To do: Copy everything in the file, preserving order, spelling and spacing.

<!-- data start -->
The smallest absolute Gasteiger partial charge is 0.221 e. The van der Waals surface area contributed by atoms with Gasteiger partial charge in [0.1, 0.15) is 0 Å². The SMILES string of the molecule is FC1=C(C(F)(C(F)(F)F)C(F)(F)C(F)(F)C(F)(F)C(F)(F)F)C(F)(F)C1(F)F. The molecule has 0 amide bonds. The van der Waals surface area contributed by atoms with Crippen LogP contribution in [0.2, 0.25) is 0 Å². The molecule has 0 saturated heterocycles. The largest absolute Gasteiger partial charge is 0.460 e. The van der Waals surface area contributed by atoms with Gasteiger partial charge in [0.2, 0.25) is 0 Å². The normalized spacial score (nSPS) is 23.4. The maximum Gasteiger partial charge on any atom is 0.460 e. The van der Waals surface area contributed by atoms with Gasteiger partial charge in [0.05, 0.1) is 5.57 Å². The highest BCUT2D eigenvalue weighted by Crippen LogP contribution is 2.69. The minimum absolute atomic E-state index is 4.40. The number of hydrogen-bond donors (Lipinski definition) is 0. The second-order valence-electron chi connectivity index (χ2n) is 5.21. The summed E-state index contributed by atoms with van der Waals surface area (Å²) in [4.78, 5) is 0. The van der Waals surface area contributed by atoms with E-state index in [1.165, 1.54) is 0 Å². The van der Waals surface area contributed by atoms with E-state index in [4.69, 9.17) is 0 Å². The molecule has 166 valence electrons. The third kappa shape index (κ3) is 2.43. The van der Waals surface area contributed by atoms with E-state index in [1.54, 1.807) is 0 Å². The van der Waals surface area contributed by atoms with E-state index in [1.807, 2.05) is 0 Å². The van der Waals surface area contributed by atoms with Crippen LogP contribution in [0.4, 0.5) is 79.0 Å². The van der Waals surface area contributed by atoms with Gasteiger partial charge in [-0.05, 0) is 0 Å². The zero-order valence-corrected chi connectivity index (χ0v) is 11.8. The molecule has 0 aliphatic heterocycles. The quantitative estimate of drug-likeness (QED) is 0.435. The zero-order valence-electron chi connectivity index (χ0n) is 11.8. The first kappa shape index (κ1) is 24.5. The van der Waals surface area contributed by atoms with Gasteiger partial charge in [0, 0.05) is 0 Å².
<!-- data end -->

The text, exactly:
The smallest absolute Gasteiger partial charge is 0.221 e. The van der Waals surface area contributed by atoms with Gasteiger partial charge in [0.1, 0.15) is 0 Å². The SMILES string of the molecule is FC1=C(C(F)(C(F)(F)F)C(F)(F)C(F)(F)C(F)(F)C(F)(F)F)C(F)(F)C1(F)F. The molecule has 0 amide bonds. The van der Waals surface area contributed by atoms with Crippen LogP contribution in [0.2, 0.25) is 0 Å². The molecule has 0 saturated heterocycles. The largest absolute Gasteiger partial charge is 0.460 e. The van der Waals surface area contributed by atoms with Gasteiger partial charge in [0.2, 0.25) is 0 Å². The normalized spacial score (nSPS) is 23.4. The maximum Gasteiger partial charge on any atom is 0.460 e. The van der Waals surface area contributed by atoms with Gasteiger partial charge in [0.05, 0.1) is 5.57 Å². The highest BCUT2D eigenvalue weighted by Crippen LogP contribution is 2.69. The minimum absolute atomic E-state index is 4.40. The number of hydrogen-bond donors (Lipinski definition) is 0. The second-order valence-electron chi connectivity index (χ2n) is 5.21. The summed E-state index contributed by atoms with van der Waals surface area (Å²) in [4.78, 5) is 0. The van der Waals surface area contributed by atoms with E-state index in [1.165, 1.54) is 0 Å². The van der Waals surface area contributed by atoms with E-state index in [4.69, 9.17) is 0 Å². The molecule has 166 valence electrons. The third kappa shape index (κ3) is 2.43. The van der Waals surface area contributed by atoms with E-state index in [1.54, 1.807) is 0 Å². The van der Waals surface area contributed by atoms with E-state index in [1.807, 2.05) is 0 Å². The van der Waals surface area contributed by atoms with Crippen LogP contribution in [0.4, 0.5) is 79.0 Å². The van der Waals surface area contributed by atoms with Gasteiger partial charge in [-0.05, 0) is 0 Å². The zero-order valence-corrected chi connectivity index (χ0v) is 11.8. The molecule has 0 aliphatic heterocycles. The quantitative estimate of drug-likeness (QED) is 0.435. The zero-order valence-electron chi connectivity index (χ0n) is 11.8. The first kappa shape index (κ1) is 24.5. The van der Waals surface area contributed by atoms with Gasteiger partial charge in [0, 0.05) is 0 Å².